The attraction of this option is that it could be mounted quickly and with limited risk to the Western forces involved. The weapons of choice would be Tomahawk land-attack cruise missiles launched from US Navy warships and submarines.

This could be scaled up using air-launched weapons, but again these would be "stand-off" in nature (i.e. launched from well outside Syrian airspace). French aircraft could strike targets in Syria while operating from their home bases, as they did during the crisis in Libya and Mali.

2. Stepped up support to the Syrian opposition
Gen Dempsey actually put this as his first option. This would involve non-lethal force to step up the training and advice to elements of the opposition. This would be an extension of some of the work that has already been under way.

However, this approach has already foundered upon the growing divisions within the opposition and the rising fears in the West that some of the most effective fighters on the ground come from groups with links to al-Qaeda-type organisations.

3. Establish a 'no-fly' zone

The aim here would be to prevent the Syrian government from using its air power to strike rebels on the ground and to re-supply isolated bases around the country. This would probably require Syria's air defence system to be dismantled, and forces would have to be available to shoot down Syrian military aircraft that took to the skies.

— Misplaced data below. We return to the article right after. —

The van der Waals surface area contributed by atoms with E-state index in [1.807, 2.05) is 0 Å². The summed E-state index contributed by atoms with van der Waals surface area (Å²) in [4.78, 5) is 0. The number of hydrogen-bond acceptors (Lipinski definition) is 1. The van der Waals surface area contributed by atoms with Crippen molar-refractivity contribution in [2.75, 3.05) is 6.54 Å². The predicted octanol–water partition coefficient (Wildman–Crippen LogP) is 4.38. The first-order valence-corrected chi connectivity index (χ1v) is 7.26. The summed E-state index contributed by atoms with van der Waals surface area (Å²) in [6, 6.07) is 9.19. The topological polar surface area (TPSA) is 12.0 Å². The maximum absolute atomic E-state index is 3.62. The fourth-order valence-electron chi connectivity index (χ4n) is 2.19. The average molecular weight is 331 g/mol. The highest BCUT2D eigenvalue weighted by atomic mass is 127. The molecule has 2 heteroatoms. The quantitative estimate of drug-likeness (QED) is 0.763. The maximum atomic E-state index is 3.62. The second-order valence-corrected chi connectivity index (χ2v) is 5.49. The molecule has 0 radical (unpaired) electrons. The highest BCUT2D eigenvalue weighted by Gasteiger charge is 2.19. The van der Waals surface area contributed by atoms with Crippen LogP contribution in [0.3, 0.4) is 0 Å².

Such a no-fly zone has been discussed for well over a year and generally rejected. Much has been made of Syria's air defence system, which before the civil war was extensive and well-integrated. It is made up of large numbers of Soviet-era weapons with a significant sprinkling of much more modern Russian systems.
However, the effectiveness of this system as a whole is in doubt. Territorial losses to the rebels mean that some key sites have been lost to the government, and the Israeli air force has demonstrated that it can hit targets inside Syria with impunity (though some of the strikes may well have been made using stand-off weapons).
What is clear is that establishing a no-fly zone would involve much greater initial risk to US and allied aircraft and it would require the assembling of a significant force - which would have to be maintained over time - not just combat aircraft, but tankers, airborne command (Awacs) aircraft and so on.